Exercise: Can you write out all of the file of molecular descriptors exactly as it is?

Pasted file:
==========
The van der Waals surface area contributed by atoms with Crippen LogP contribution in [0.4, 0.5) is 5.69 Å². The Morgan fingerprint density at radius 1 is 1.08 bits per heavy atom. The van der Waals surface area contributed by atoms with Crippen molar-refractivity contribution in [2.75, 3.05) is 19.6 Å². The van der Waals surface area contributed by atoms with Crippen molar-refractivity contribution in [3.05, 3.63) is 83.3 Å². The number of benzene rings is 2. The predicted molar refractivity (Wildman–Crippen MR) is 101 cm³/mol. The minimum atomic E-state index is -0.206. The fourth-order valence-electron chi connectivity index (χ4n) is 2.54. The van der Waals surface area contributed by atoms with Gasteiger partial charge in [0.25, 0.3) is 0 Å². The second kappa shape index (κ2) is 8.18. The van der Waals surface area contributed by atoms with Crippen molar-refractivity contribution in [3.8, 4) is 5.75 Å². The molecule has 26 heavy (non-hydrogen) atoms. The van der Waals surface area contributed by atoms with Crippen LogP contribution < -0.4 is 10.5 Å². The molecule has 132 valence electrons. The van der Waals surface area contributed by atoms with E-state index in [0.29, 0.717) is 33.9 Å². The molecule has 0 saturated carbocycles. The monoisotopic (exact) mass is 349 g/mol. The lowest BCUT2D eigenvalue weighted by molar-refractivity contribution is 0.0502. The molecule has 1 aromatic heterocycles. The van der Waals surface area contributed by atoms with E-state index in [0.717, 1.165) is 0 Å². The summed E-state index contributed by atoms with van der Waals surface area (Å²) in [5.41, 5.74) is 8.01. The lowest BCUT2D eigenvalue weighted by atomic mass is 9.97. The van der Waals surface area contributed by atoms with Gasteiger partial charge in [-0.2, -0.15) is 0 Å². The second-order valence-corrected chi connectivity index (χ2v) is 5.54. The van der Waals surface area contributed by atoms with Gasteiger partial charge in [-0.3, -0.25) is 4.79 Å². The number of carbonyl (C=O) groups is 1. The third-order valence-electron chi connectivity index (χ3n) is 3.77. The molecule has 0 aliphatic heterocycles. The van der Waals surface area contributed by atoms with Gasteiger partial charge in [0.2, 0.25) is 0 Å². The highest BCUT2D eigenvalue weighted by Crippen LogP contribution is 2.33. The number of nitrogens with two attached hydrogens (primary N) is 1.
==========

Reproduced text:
The van der Waals surface area contributed by atoms with Crippen LogP contribution in [0.4, 0.5) is 5.69 Å². The Morgan fingerprint density at radius 1 is 1.08 bits per heavy atom. The van der Waals surface area contributed by atoms with Crippen molar-refractivity contribution in [2.75, 3.05) is 19.6 Å². The van der Waals surface area contributed by atoms with Crippen molar-refractivity contribution in [3.05, 3.63) is 83.3 Å². The number of benzene rings is 2. The predicted molar refractivity (Wildman–Crippen MR) is 101 cm³/mol. The minimum atomic E-state index is -0.206. The fourth-order valence-electron chi connectivity index (χ4n) is 2.54. The van der Waals surface area contributed by atoms with Gasteiger partial charge in [0.25, 0.3) is 0 Å². The second kappa shape index (κ2) is 8.18. The van der Waals surface area contributed by atoms with Crippen molar-refractivity contribution in [3.8, 4) is 5.75 Å². The molecule has 26 heavy (non-hydrogen) atoms. The van der Waals surface area contributed by atoms with Crippen LogP contribution < -0.4 is 10.5 Å². The molecule has 132 valence electrons. The van der Waals surface area contributed by atoms with E-state index in [0.29, 0.717) is 33.9 Å². The molecule has 0 saturated carbocycles. The monoisotopic (exact) mass is 349 g/mol. The lowest BCUT2D eigenvalue weighted by molar-refractivity contribution is 0.0502. The molecule has 1 aromatic heterocycles. The van der Waals surface area contributed by atoms with E-state index in [0.717, 1.165) is 0 Å². The summed E-state index contributed by atoms with van der Waals surface area (Å²) in [5.41, 5.74) is 8.01. The lowest BCUT2D eigenvalue weighted by atomic mass is 9.97. The van der Waals surface area contributed by atoms with Gasteiger partial charge in [-0.2, -0.15) is 0 Å². The second-order valence-corrected chi connectivity index (χ2v) is 5.54. The van der Waals surface area contributed by atoms with Gasteiger partial charge in [-0.3, -0.25) is 4.79 Å². The number of carbonyl (C=O) groups is 1. The third-order valence-electron chi connectivity index (χ3n) is 3.77. The molecule has 0 aliphatic heterocycles. The van der Waals surface area contributed by atoms with Gasteiger partial charge in [0.2, 0.25) is 0 Å². The highest BCUT2D eigenvalue weighted by Crippen LogP contribution is 2.33. The number of nitrogens with two attached hydrogens (primary N) is 1.